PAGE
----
13) EJ Dionne on Biden and America’s Catholic bishops:

Instead, President Biden’s rise has underscored deep divisions within the U.S. church: the emergence of an increasingly hard right within the U.S. hierarchy now being met by a more vocal progressive Catholicism represented by Pope Francis and the cardinals and bishops he has appointed.

The day of Biden’s inauguration brought a dramatic confrontation between the two forces…

The conflict — called a “functional schism” by the Catholic writer Michael Sean Winters — encompasses more than a half-century of Catholic history. Biden embodies the Catholicism of the Second Vatican Council of the 1960s, a period when the American Catholic imagination was shaped by the “two Johns,” in the writer Garry Wills’s evocative phrase, Pope John XXIII and John F. Kennedy.

But a more conservative leadership appointed by Popes John Paul II and Benedict XVI coincided with a Reagan-era push by intellectuals and activists on the church’s right to ally with the White evangelical political movement in opposition to abortion and advances in LGBTQ rights. The effect was to play down the church’s social justice teachings and to create what Cathleen Kaveny, a Boston College theologian, called “an American fusion of Catholicism with certain conservative and nationalist forms of evangelical Protestantism.”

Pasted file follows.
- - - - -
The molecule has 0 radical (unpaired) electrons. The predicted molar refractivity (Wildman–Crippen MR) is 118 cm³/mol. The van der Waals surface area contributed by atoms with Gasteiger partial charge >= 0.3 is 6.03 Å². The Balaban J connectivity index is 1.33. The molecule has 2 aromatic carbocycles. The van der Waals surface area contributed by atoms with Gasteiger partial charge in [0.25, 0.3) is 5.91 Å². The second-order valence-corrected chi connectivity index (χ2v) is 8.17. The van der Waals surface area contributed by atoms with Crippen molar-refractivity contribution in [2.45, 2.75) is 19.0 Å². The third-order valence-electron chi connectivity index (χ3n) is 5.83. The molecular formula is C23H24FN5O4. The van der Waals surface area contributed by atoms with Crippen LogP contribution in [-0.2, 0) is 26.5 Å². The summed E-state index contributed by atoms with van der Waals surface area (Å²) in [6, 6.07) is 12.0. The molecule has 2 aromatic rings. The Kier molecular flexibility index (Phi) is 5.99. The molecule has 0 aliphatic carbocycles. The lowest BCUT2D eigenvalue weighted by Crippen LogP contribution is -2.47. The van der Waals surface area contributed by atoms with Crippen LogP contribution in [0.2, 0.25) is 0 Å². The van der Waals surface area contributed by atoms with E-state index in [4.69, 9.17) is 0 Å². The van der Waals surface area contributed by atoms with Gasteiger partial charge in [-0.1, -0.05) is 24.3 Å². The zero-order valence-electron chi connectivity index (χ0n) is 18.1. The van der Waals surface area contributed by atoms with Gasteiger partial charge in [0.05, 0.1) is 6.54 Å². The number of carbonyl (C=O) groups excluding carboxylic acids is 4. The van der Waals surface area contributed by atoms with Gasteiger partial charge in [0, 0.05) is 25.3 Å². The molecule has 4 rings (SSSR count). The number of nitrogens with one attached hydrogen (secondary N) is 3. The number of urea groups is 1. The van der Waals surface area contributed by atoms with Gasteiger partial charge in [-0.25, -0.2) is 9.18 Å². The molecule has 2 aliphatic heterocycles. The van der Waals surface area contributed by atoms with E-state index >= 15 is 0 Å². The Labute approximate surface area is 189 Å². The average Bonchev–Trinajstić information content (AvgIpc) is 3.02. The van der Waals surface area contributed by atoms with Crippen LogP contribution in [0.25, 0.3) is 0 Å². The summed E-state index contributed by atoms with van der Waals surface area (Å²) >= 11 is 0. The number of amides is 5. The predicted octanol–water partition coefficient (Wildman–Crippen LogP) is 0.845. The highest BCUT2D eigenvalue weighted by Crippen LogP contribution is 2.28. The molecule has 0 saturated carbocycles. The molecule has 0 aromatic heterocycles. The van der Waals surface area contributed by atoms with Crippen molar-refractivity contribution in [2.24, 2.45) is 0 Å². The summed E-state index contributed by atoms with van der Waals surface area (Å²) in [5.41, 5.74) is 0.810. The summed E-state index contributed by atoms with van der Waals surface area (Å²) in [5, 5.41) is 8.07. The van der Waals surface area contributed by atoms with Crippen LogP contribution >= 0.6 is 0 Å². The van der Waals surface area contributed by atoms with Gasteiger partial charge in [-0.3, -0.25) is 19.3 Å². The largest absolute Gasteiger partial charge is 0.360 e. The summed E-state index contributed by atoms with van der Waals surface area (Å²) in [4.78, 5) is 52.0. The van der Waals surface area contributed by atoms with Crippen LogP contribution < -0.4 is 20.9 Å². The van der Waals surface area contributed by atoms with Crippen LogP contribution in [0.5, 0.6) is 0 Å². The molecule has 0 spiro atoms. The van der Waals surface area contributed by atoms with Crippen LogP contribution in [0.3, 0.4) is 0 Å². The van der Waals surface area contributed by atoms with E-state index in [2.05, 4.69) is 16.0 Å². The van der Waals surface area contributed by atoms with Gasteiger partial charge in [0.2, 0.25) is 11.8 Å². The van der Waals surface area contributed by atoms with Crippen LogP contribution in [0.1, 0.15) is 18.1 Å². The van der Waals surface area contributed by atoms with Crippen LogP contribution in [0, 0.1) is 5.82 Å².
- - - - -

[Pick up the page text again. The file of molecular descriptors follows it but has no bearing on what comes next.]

Now the tables have turned again with Francis. He sharply shifted the church’s public witness toward a crusade against poverty, social injustice and climate change. Francis regularly speaks against abortion, but he has repeatedly criticized those who cast abortion as, in the phrase Gomez invoked, the church’s “preeminent priority.” Francis, like the more liberal bishops of the 1970s and 1980s, regularly links abortion to his broader agenda.

Biden did not run for president to transform the politics of the Catholic Church. But the devout kid from Scranton, Pa., is already having that effect.

As for those who think the Church should be focusing more on abortion and LGBTQ issues I suggest they familiarize themselves with something called the New Testament, or heck, just the Sermon on the Mount.

14) This Eric Levitz article on the current and future Democratic Party is terrific.  I should summarize it in its own post, but, really, just read it.